• Posthatchling

    This is when a sea turtle that is less than 10 cm carapace length (curved or straight measurement) is found.

  • Cold-stunning

    The definition of cold-stunning is slightly different in the southern (Atlantic and Gulf of Mexico) and northern Atlantic coastal states.

    • Southern states (North Carolina to Texas): These turtles are usually healthy otherwise and tend to recover quickly (e.g., within days). This designation is primarily used for turtles found in areas of historic cold-stunning events (e.g., areas in and around St. Joseph Bay and areas in and around Mosquito Lagoon in Florida; the Laguna Madre in Texas) and often in large groups (more than 10 individuals). This designation is not used for dead turtles, turtles with significant trauma, or turtles with evidence of chronic illness or debilitation unless found coincident (same time and place) with a large group of live, cold-stunned turtles (and dead turtles must be no more than mildly decomposed). This designation isn’t typically used for small, dispersed groups of turtles or for individual turtles unless they are clearly healthy, associated with cold temperatures, and recover within a few days.
    • Northern states (Maine to Virginia): In this region, this designation is used for live or dead turtles that do not have any other apparent causes of stranding that are found when water temperatures persistently fall below 10C (generally beginning in October or later). This designation is not used for turtles with significant trauma or other obvious debilitating conditions unless found coincident (same time and place) with other cold-stunned turtles; in this case dead turtles must be no more than mildly decomposed.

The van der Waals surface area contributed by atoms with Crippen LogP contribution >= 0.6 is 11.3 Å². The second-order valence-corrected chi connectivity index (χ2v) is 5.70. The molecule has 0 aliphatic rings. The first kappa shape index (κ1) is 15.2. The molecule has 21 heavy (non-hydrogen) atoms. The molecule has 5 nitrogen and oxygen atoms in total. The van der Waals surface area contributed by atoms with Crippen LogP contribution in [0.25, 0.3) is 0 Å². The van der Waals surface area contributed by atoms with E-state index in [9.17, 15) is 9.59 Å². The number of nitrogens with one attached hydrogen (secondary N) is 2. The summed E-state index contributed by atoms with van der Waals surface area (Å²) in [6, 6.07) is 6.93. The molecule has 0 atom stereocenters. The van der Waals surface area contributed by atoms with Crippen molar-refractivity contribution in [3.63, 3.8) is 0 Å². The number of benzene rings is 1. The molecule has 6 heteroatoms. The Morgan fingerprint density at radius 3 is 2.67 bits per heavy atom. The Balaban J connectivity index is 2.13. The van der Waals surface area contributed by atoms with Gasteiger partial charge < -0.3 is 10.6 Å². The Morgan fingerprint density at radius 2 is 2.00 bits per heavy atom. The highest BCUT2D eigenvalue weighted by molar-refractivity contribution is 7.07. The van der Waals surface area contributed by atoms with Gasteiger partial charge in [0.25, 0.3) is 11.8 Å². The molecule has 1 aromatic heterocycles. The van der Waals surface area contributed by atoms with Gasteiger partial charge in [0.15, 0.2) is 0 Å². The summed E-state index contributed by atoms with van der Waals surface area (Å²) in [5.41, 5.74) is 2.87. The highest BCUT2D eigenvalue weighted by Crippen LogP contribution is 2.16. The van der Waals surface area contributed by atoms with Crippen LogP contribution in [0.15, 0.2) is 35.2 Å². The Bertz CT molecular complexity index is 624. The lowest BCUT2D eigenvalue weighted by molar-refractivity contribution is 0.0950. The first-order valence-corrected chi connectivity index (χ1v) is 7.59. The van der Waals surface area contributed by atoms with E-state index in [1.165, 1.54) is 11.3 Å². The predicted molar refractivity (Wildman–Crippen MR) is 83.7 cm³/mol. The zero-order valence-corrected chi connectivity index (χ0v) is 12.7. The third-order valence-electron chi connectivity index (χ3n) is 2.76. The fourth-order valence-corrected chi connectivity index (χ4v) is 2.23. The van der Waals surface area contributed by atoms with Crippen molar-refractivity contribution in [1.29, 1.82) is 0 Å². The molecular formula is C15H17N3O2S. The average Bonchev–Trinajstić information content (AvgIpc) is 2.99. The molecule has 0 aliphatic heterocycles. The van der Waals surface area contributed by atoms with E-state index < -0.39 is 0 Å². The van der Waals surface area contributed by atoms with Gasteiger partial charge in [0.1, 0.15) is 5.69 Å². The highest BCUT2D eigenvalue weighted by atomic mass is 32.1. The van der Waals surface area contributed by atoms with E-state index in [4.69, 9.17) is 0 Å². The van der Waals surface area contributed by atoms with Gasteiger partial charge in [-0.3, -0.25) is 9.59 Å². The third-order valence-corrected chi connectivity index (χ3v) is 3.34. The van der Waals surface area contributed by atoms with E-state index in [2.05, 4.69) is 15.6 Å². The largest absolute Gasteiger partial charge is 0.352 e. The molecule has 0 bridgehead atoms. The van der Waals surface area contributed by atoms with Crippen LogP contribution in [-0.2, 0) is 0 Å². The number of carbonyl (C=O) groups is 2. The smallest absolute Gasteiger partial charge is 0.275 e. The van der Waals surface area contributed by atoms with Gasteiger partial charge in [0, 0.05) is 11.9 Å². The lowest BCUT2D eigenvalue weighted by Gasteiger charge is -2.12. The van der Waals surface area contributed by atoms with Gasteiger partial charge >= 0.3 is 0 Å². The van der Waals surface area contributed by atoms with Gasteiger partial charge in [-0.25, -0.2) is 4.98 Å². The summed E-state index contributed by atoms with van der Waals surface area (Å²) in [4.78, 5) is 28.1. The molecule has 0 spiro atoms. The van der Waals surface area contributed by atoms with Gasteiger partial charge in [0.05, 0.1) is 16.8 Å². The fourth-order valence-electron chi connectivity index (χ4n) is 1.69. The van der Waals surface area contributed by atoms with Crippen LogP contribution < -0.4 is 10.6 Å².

• Nesting related

    This is when an adult female sea turtle that has come ashore to nest becomes significantly disoriented (i.e., crawls off of the beach or beyond nesting areas), trapped (and has to be rescued), injured, or killed.

  • Other

    This is when the STSSN is documenting a type of encounter (or a situation in which a sea turtle is found or captured) that is not included above.

Initial Condition — This describes the condition of the stranded sea turtle when the stranding responder initially observed the turtle. Stranding responders are trained to categorize the condition of sea turtles using the following five categories:

click categories to view definitions

  • Alive

    The sea turtle was alive at the time of initial observation, even if the turtle died after it was first reported or discovered.

  • Fresh Dead or Mildly Decomposed

    In this case, you may initially question whether the turtle is alive. The carcass may have rigor mortis, but the eyes should be clear and there should be no smell of decomposition or evidence of bloating.

  • Moderately Decomposed

    In this case, there is a mild to moderate smell of decomposition and mild to moderate bloating and bulging eyes (if present). The soft tissue may feel spongy and the scutes and skin may be beginning to slough.

  • Severely Decomposed

    In this case, there is a foul smell and the carcass either is very distended by gas or has completely degassed (appears deflated). The scutes and skin are sloughing or missing. The limbs and carapace may be starting to disarticulate and there could be inundation by insect larvae.

  • Dried Carcass

    In this case, the carcass is completely desiccated with only dry skin and bones with little to no smell.

  • Skeletal

    In this case, the skeletal features are prominent and are disarticulating. Skin may still be present but large portions of the carcass are skeletonized.

Statistical Zone — The STSSN attributes strandings to statistical zones which provide standardized grid of coastal regions within which strandings can be summarized. The STSSN maintains a spatial polygon representation of these zones (see map, below) to which stranding records are assigned when the record is submitted to the database. With some exceptions, zone boundaries follow parallels and meridians (lines of longitude and latitude, respectively). The southern boundary of Zone 21 follows the southern border of the U.S.. The boundary between Zones 12 and 13 follows the Mississippi River. The boundary between zones 11 and 12 follows state waters boundaries between Mississippi and Alabama. The boundaries of zones 2, 3, and 25 (southern Florida) were simplified to produce logical groupings of strandings within the environmentally similar areas.

Click to View Statistical Zone Map